Common Is Not Natural

Society is far too accommodating for humanity’s countless addictions. Just because over a billion people drink two cups of coffee a day does not make it normal to not be able to function without your 8 AM cup of joe — but in the affluent countries where 50, 60, 75% of people drink coffee on a daily basis, it can seem weirder to skip it than to sip it.

Different addictions become socialized in different geographies. A friend from Brazil once told me that in South America, everyone is extra-addicted to their phone, particularly Instagram, and therefore obsessed with their looks. In Bavaria, annual beer consumption averages out to half a liter per person per day. Take out the non-drinkers and more casual consumers, and you’re left with a lot of alcoholics, no matter how high-functioning they may be.

Germans have endless jokes about beer bellies, relationship bellies, and traveling salesman bellies not because those bellies are normal but because two thirds of men and more than half of women are overweight — and about a quarter of adults is outright obese. Common is not “normal.” We apply that word to whatever we frequently see, and we use it to make ourselves feel better about what’s really an untenable situation.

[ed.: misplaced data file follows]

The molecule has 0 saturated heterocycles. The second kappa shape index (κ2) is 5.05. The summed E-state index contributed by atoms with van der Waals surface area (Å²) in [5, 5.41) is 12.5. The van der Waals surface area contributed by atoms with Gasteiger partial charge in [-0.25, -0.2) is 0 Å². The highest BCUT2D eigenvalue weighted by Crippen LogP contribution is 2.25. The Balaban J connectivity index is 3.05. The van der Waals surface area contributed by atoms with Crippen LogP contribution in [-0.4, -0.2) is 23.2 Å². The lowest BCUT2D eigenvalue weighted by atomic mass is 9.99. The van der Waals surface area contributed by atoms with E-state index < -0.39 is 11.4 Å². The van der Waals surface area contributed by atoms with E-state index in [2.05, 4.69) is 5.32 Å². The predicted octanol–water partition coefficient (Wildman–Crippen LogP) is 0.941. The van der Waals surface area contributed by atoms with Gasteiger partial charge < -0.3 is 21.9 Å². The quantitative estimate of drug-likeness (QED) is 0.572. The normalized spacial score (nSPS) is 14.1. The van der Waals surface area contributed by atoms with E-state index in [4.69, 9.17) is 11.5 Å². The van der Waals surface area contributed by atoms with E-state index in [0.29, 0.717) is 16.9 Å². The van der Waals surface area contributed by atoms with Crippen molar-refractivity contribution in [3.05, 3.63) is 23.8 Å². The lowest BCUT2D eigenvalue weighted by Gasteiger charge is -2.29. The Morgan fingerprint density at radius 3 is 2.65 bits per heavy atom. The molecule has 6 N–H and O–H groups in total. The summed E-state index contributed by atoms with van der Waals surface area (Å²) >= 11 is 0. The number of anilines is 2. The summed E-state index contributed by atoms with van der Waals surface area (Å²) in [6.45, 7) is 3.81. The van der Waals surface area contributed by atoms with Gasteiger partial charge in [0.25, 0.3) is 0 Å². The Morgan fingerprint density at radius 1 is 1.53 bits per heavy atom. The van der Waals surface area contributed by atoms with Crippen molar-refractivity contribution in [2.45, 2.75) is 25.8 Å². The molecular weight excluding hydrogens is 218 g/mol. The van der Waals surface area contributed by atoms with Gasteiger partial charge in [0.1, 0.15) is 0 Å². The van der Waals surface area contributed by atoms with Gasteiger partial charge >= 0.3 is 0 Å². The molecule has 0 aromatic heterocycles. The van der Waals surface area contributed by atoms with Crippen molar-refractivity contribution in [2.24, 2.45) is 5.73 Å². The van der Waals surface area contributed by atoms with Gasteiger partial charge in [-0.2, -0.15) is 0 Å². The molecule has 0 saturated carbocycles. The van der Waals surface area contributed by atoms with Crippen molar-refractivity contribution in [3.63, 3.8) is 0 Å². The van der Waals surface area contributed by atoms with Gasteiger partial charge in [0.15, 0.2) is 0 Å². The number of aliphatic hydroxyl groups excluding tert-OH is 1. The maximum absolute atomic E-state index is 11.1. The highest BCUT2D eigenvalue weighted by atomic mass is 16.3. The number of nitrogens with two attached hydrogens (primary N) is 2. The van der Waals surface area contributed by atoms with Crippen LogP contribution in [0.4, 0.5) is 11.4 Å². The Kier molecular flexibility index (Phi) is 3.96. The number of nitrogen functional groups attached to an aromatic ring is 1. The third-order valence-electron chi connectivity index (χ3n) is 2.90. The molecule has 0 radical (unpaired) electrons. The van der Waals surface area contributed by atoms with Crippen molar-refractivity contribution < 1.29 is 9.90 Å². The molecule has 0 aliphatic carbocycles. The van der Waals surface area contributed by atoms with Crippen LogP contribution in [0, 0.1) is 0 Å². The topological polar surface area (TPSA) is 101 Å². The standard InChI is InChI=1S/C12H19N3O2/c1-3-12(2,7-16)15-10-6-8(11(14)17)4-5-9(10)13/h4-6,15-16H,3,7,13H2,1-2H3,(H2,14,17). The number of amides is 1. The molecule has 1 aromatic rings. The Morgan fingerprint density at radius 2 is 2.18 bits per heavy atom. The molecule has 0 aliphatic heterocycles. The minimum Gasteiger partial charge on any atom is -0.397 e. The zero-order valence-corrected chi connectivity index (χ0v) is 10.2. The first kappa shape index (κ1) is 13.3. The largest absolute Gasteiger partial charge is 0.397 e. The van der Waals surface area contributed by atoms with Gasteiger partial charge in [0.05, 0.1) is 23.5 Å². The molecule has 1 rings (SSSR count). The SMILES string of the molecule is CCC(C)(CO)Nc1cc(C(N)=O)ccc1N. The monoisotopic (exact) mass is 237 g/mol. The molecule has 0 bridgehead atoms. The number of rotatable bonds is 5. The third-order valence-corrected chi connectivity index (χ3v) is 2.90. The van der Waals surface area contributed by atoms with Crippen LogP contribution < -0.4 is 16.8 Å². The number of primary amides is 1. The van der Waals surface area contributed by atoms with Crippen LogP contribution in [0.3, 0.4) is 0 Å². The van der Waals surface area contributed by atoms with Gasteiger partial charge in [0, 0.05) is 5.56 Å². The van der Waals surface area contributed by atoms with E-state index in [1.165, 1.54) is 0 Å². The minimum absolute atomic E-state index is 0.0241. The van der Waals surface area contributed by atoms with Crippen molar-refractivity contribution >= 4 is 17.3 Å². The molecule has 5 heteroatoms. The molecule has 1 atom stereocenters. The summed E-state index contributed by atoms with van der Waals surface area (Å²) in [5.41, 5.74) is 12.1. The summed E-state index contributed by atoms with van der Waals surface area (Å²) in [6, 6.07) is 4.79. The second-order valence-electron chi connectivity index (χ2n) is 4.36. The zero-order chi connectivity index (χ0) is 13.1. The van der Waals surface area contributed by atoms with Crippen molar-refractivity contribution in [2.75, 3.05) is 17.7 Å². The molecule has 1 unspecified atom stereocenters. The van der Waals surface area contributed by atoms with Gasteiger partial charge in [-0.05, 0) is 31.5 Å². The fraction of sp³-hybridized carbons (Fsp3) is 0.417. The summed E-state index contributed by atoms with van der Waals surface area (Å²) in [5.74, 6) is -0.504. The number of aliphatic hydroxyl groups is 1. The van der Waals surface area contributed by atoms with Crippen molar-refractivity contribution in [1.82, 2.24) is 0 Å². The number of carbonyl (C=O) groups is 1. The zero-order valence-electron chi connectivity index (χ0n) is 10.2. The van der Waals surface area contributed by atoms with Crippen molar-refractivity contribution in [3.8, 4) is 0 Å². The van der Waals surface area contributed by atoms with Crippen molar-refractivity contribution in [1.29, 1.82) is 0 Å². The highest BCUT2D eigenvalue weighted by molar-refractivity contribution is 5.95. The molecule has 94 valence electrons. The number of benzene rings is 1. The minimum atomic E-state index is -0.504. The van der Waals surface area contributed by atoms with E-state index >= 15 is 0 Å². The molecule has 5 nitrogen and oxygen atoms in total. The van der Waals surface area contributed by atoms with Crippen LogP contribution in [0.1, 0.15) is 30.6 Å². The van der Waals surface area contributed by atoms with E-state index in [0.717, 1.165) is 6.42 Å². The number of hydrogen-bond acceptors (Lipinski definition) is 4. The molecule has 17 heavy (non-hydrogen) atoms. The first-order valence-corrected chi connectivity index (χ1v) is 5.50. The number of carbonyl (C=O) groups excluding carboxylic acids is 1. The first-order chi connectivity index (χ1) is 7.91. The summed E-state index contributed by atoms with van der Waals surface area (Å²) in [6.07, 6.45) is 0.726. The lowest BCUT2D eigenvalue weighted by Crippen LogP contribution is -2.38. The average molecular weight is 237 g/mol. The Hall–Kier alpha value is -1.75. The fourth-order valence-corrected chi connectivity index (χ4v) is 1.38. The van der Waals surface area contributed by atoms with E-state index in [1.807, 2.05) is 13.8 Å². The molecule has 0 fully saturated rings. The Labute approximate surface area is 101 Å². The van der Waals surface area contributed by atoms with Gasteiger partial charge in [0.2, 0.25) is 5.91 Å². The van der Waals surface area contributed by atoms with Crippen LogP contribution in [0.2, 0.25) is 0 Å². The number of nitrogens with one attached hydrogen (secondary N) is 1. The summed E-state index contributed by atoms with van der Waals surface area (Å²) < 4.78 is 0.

The next time someone tells you something is “normal,” ask yourself: “Yes, but is it natural?” Our ancestors didn’t have a flat rate for soy milk lattes, and they got out of bed just fine. Beauty wasn’t a contest but an indicator of natural selection, and alcohol, like other high-calorie foods, was a rare indulgence.

This isn’t to say we can’t enjoy today’s abundance of these goods, but we must not pretend that depending on them is healthy, even warranted. Skip your coffee for a day. Quit drinking for a month. Look around your town, your office, your country, and dare to question the masses.

There’s a difference between what’s common and what’s natural, and we ought to remember it.